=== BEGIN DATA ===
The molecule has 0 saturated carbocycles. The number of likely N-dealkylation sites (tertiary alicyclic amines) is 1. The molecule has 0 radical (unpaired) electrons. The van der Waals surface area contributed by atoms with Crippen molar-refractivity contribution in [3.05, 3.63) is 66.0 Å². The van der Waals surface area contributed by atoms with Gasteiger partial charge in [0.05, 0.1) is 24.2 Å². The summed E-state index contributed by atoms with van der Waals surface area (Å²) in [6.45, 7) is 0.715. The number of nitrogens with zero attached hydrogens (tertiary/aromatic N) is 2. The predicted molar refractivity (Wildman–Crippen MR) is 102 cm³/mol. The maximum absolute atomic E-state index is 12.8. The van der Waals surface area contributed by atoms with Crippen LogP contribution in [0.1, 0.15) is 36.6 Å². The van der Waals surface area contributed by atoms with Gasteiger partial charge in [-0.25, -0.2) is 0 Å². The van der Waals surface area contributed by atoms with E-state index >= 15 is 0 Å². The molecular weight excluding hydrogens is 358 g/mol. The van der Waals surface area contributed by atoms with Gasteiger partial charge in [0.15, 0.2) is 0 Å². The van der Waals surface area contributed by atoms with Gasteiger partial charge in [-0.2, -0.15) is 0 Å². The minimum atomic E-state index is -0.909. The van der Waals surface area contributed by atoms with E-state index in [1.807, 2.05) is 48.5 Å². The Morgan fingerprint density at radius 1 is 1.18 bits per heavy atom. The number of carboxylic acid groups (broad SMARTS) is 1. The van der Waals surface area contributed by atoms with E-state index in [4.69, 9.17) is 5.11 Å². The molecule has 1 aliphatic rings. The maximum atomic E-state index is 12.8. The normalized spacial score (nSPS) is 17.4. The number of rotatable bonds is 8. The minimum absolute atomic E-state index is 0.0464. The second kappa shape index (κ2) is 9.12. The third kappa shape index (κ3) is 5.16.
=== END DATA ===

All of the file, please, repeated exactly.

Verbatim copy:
The molecule has 0 saturated carbocycles. The number of likely N-dealkylation sites (tertiary alicyclic amines) is 1. The molecule has 0 radical (unpaired) electrons. The van der Waals surface area contributed by atoms with Crippen molar-refractivity contribution in [3.05, 3.63) is 66.0 Å². The van der Waals surface area contributed by atoms with Gasteiger partial charge in [0.05, 0.1) is 24.2 Å². The summed E-state index contributed by atoms with van der Waals surface area (Å²) in [6.45, 7) is 0.715. The number of nitrogens with zero attached hydrogens (tertiary/aromatic N) is 2. The predicted molar refractivity (Wildman–Crippen MR) is 102 cm³/mol. The maximum absolute atomic E-state index is 12.8. The van der Waals surface area contributed by atoms with Crippen LogP contribution in [0.1, 0.15) is 36.6 Å². The van der Waals surface area contributed by atoms with Gasteiger partial charge in [-0.25, -0.2) is 0 Å². The van der Waals surface area contributed by atoms with E-state index >= 15 is 0 Å². The molecular weight excluding hydrogens is 358 g/mol. The van der Waals surface area contributed by atoms with Gasteiger partial charge in [0.15, 0.2) is 0 Å². The van der Waals surface area contributed by atoms with Gasteiger partial charge in [-0.2, -0.15) is 0 Å². The minimum atomic E-state index is -0.909. The van der Waals surface area contributed by atoms with E-state index in [1.807, 2.05) is 48.5 Å². The Morgan fingerprint density at radius 1 is 1.18 bits per heavy atom. The number of carboxylic acid groups (broad SMARTS) is 1. The van der Waals surface area contributed by atoms with E-state index in [4.69, 9.17) is 5.11 Å². The molecule has 1 aliphatic rings. The maximum atomic E-state index is 12.8. The normalized spacial score (nSPS) is 17.4. The number of rotatable bonds is 8. The minimum absolute atomic E-state index is 0.0464. The second kappa shape index (κ2) is 9.12. The third kappa shape index (κ3) is 5.16.